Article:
This rules implies that a Torah cannot be impurified by virtue of an impure person touching it, so why should a person of impure views (heresy) invalidate a Torah simply by being the one to write it?
In addition, how do we explain the words and actions of Rabbi Meir, who continued to learn from his Rebbe, Elisha ben Abuya, now known as אחר ( someone else) , after he became a heretic, On the basis that he removes the dirty peel and eats the clean fruit on the inside. (Chagiga 15b)
How do we explain the way the Rambam so often quoted Aristotle in matters that he agreed with him on, using similar arguments, if the words of a heretic are to be burnt?
The late Chief Rabbi Dr Hertz of the British empire, in his famous Chumash which was arguably the most used English translation in the pre-Artscroll days, makes use of this dictum and even quotes friendly Christian bible scholars in his commentary when he feels what they say is appropriate, something he admittedly received much criticism for, particularly with the rise of the Artscroll generation, but also by senior Talmidei Chachamim.
In fact I recall this very debate as a teen growing up in Johannesburg, where the Hertz Chumash was the gold standard for English translations in the traditional Orthodox Shul’s of Johannesburg, and was used all the time by my father שליט”א at home and many other leading Rabbis in the community.
My high School Rebbe, Rav Eliezer Chrysler, שליט”א, is one of those Talmidei Chachamim who truly made a long-lasting impression on me in many great ways, even if we have not always agreed on ideological matters.
He is a man who displays one of the greatest examples of Ahavas Torah (love of Torah) I have ever seen, to the point that he used to give his daily Yomi class to a tiny group of dedicated people at a time when daf Yomi was not exactly well known in South Africa ( I was not one of those committed people, unfortunately.)
There were times when no-one showed up for the shiur, but he nevertheless continued as usual, literally giving the shiur into the tape recorder!
Rabbi Chrysler comes from the English Chareidi Gateshead school, as unsurprisingly, used to often discourage us from using the Hertz Chumash, due to his quoting the explanations of “heretics,” a view that I myself took on for at least a large part of my youth, and still certainly take into account, but which is arguable, given the very limited definition of a “heretic” referred to earlier on. (it could be that it was bothered more by the idea that the commentaries were of non-Jewish origin than necessarily written by heretics, based on the dictumחכמה בגויים תאמין תורה גויים אל תאמין [Eicha Rabbah 2/13])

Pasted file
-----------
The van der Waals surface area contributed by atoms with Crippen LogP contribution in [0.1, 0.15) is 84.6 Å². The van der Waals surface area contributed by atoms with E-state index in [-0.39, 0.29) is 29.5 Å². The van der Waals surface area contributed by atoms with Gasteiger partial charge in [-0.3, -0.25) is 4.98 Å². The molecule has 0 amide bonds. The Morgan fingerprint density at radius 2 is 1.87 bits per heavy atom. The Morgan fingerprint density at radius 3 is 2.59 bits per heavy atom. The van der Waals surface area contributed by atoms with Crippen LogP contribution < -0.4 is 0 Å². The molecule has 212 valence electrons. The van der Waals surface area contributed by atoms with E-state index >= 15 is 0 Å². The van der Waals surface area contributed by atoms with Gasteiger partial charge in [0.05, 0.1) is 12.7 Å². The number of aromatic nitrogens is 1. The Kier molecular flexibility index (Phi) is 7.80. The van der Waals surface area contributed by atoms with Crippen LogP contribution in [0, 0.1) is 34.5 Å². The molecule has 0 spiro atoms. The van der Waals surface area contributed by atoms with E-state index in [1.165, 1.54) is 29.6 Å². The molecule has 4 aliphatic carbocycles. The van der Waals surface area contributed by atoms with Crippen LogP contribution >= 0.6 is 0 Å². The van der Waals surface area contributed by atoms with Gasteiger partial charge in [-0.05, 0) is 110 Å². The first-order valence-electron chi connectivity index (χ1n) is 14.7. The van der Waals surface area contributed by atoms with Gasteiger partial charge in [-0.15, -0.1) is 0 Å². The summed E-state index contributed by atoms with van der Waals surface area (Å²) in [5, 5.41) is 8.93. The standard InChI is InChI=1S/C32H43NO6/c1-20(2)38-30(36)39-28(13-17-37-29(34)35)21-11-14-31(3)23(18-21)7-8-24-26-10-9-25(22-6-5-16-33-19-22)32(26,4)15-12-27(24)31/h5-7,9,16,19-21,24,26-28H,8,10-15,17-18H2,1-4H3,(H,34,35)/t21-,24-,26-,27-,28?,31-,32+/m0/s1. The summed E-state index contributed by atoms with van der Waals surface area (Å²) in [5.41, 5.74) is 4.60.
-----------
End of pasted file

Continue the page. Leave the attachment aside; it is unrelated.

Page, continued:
Yet in another twist and turn in this fascinating discussion, when it comes to learning Torah from someone who is not a good role-model, Chazal take an even stronger stand and rule that “If your Rabbi appears to you to be similar to an angel, then learn from him, otherwise do not learn from him.” (Chagiga 15b)- This is indeed the difficulty the Gemara there raises with Rabbi Meir’s actions!
It is unlikely that this requirement for a Torah teacher to be a perfect role model in all ways can be taken literally, at least on a pragmatic level, and in case, people are not supposed to be angels as evidence by the famous rule of לא ניתנה תורה למלאכי השרת (the Torah was not given to angels.)
In fact, in a seemingly contradictory statement, Chazal tell us that if you have seen a Talmid Chacham who has sinned at night ]Brachos 19a] (probably a reference to sins in the sexual realm, such as forbidden sexual acts, or wasting of seed ) , do not think badly about during the day, as he has probably done Teshuva.
This shows clearly that we do not expect Talmidei Chachamim to be sin free like angels, but rather to not only accept their teshuva, but to give them the benefit of the doubt and assume they have done Teshuva, rather than make them prove their angelic qualities. (It seems obvious that this does not apply to one who is a danger to others, or one who refuses to acknowledge his errors and has clearly NOT done teshuva.)
Yet at a bare minimum, the statement quoted earlier can be seen to giving a very message as to how students can and should demand the highest standards of example-setting from their teachers.
Perhaps, the answer lies in the type of flawed individual we are dealing with.
To sin is human, and even great people sin. They are to be held to account and liable to repent, but not rejected once they have done so.
However, when a person shows intrinsic negative character traits, it is a completely different matter.
One’s teacher might indeed be forgiven for sins, particular those that do not harm other people, but he certainly must be expected to show almost angelic character traits- after all, דרך ארץ קדמה לתורה (polite behavior comes before Torah.)